On a recent discussion on Facebook, a friend raised the question of whether India was intended to be a secular country since independence or not, given that (i) the word ‘secular’ was never part of the original constitution; (ii) this omission was a deliberate choice by the framers of the constitution, and (iii) the word only found its way into the constitution in the 42nd Amendment promulgated by the Indira Gandhi government in 1976, a time when her government was a dictatorship and constitutional rights were effectively under suspension.
To understand this issue, you have to go back to the early history of the Constituent Assembly of India, particularly the reformed assembly established in August 1947 after a separate Constituent Assembly was created in Pakistan. If you follow the debates of this assembly, there is a very nuanced appreciation of the term ‘secular’, with a fairly strong consensus at the time that this word should not find its way into the Constitution.
This was not a rejection of the principle of secularism to claim that India should be constituted on religious grounds (the route that Pakistan adopted). The rejection of the word ‘secular’ came from an appreciation of the term’s history, coming from a European tradition that emerged from the Protestant Reformation in the 16th century which rebelled against the corruption of the church and its interference in daily affairs. This led to the claim of secularism that church and state should be separated. Under this claim, religion is to be treated as belonging solely to the private sphere, and therefore to be kept out of public life, specifically the deliberations and decisions of governance.
The founding fathers of independent India realised that a clear separation of religion and state is far more difficult in a complex multi-religious society like India. The concern about an applicability of the term ‘secular’ came from different fronts. There was a line of thought that had been articulated for years by Gandhi, arguing that swaraj is a sacred quality, and a division of society as per a simplistic binary of sacred/secular is an artificial division. Ambedkar had different reasons. On the one hand, he realised that enforcement of this simplistic binary was complex in the Indian context, and to apply terms such as ‘secular’ or ‘socialist’ could be taken as an intent of the Constitution to intrude into matters of social organisation, and these matters should be reserved for subsequent policy of the state, because to pre-empt them in a constitution is not healthy for a democracy. Ambedkar might also have been concerned that caste discrimination was often justified as having religious sanction, and to formally consign religion to the private realm as a constitutional matter could create complications in subsequent policy and law to fight caste discrimination and protect and support oppressed castes.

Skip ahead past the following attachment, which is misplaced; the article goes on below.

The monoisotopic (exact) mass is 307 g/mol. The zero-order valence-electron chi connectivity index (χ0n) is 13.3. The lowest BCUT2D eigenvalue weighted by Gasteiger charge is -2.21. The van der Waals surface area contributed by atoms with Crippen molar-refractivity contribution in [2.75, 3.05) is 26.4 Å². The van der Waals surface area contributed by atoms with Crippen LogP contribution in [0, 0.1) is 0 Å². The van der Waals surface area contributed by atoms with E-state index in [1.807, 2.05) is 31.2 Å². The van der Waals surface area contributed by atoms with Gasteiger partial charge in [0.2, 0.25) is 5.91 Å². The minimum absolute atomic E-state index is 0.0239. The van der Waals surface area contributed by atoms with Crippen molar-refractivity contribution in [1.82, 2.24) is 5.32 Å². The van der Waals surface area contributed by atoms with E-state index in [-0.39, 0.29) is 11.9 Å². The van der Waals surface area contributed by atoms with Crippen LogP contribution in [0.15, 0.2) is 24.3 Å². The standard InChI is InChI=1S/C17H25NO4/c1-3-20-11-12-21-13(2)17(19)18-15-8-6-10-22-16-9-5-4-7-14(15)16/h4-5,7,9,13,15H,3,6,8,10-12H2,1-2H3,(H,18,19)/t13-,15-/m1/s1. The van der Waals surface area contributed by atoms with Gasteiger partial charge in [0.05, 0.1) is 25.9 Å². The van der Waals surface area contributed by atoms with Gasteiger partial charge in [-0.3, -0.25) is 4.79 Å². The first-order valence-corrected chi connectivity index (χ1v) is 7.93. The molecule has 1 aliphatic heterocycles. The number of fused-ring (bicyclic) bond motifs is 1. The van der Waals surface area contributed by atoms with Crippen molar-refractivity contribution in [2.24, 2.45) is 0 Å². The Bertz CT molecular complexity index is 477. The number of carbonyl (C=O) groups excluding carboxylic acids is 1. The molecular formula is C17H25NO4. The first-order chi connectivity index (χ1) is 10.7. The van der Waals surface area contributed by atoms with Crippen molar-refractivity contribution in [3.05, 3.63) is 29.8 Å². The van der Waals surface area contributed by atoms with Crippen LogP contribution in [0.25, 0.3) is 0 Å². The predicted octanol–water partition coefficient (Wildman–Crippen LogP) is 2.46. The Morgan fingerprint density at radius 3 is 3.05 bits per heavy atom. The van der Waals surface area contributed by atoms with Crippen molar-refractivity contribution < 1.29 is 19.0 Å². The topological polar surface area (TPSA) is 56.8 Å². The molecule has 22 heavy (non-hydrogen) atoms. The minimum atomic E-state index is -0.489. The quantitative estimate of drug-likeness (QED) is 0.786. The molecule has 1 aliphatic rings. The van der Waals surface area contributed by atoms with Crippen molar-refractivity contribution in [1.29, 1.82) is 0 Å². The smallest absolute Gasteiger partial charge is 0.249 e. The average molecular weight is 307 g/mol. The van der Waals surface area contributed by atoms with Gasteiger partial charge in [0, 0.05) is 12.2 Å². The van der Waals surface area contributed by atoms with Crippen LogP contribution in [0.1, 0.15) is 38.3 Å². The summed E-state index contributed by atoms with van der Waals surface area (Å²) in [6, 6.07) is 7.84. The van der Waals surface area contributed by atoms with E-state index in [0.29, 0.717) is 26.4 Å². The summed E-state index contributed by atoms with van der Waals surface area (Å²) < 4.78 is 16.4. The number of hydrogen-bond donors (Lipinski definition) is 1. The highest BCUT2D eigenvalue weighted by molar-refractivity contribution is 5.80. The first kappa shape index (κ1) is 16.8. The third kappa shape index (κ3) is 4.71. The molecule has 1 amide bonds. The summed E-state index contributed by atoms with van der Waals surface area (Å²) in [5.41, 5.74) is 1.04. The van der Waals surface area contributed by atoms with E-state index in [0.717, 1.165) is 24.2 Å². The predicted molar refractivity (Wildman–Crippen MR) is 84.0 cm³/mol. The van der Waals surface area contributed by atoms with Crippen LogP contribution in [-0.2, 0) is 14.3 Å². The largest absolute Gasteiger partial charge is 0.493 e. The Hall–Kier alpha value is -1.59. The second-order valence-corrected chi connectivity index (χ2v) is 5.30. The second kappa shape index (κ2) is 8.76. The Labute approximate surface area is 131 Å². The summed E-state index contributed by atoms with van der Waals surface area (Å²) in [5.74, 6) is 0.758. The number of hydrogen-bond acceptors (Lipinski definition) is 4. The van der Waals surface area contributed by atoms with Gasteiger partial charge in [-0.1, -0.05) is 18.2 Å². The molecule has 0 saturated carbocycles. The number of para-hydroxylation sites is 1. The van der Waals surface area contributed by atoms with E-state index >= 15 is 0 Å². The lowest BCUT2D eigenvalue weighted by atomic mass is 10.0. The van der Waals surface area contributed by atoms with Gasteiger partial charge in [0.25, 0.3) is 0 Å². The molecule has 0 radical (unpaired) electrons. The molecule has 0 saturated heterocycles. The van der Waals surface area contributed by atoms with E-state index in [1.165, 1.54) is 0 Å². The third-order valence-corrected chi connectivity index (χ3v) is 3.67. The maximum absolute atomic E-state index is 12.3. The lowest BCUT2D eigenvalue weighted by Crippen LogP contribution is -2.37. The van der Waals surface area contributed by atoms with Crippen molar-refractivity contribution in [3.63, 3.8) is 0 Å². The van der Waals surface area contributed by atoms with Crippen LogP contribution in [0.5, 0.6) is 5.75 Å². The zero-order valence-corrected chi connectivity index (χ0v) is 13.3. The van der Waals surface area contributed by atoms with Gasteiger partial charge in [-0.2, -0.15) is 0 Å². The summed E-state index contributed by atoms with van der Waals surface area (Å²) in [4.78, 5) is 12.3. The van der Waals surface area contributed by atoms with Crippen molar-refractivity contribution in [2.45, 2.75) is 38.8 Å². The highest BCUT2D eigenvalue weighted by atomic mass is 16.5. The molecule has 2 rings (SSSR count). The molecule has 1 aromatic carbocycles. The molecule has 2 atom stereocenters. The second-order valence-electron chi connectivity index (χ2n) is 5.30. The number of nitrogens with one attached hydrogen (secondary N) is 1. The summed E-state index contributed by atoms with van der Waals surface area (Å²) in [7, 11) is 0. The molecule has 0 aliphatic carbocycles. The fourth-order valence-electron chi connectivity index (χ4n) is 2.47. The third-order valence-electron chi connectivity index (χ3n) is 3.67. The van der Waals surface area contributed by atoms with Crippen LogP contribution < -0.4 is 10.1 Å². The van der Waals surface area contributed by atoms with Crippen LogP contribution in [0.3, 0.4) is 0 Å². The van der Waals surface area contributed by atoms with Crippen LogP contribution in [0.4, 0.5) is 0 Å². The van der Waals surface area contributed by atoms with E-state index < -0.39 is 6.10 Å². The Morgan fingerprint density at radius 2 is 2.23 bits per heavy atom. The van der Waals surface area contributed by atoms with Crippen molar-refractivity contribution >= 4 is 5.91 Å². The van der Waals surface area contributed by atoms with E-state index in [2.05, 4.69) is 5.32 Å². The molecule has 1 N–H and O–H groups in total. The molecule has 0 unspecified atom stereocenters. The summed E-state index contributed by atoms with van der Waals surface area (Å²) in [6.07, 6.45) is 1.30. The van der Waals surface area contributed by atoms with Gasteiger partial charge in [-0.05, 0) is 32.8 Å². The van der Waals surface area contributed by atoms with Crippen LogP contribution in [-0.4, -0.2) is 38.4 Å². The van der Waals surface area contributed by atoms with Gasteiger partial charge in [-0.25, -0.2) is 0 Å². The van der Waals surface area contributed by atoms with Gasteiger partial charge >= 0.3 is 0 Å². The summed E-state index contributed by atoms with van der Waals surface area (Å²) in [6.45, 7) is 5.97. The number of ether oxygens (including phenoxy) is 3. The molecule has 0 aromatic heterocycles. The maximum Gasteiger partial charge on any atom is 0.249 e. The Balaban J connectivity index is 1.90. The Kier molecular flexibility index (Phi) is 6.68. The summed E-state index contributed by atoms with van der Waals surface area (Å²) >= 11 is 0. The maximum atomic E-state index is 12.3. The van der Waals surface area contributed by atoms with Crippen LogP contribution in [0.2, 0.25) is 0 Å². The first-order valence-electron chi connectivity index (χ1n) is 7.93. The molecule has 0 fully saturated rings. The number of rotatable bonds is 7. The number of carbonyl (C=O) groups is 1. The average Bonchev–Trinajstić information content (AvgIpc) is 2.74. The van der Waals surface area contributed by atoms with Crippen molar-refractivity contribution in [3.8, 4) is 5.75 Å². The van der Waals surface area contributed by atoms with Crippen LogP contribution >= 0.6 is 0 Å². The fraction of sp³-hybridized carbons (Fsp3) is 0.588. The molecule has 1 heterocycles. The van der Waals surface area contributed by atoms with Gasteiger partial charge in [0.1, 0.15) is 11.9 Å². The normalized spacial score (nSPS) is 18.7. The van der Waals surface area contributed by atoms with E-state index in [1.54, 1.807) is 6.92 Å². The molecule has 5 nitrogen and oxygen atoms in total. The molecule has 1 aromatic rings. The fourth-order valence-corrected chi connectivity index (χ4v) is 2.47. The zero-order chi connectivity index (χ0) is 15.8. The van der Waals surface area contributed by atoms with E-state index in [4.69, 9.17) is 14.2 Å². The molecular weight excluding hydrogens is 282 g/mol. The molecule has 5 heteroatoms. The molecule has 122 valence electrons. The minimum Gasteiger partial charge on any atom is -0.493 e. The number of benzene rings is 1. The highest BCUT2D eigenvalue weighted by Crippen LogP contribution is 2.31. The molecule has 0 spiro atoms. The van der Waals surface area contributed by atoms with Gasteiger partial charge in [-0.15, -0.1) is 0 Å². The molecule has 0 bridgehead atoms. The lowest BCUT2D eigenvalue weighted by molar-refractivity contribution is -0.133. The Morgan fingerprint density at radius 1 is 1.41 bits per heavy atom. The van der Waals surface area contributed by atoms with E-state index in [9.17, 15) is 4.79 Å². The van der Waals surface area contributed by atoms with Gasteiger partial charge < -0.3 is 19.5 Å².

However, the rejection of the word ‘secular’ in those early years does not mean a rejection of a key underlying principle of secularism, namely that the state should not discriminate between persons on the criterion of religion. This broader principle is enshrined in Article 14 which states that “The State shall not deny to any person equality before the law or the equal protection of the laws within the territory of India” (and it should be noted that this article says ‘person’ and not ‘citizen’). Once this broader principle is articulated and enshrined in constitutional law, semantic quibbles about whether we fit the label ‘secular’ or not are reduced to relative irrelevance. When the 42nd Amendment was passed in 1976 to formally insert the word ‘secular’ into the constitution, it became a formality that did not change much, since by that time Article 14 had been in place for over two-and-a-half decades, and had been confirmed by a body of case law.
Of course, that opens the debate on whether Article 14 should be interpreted as necessitating a Uniform Civil Code. But that would be too much to take on now, and I will keep that discussion for another day.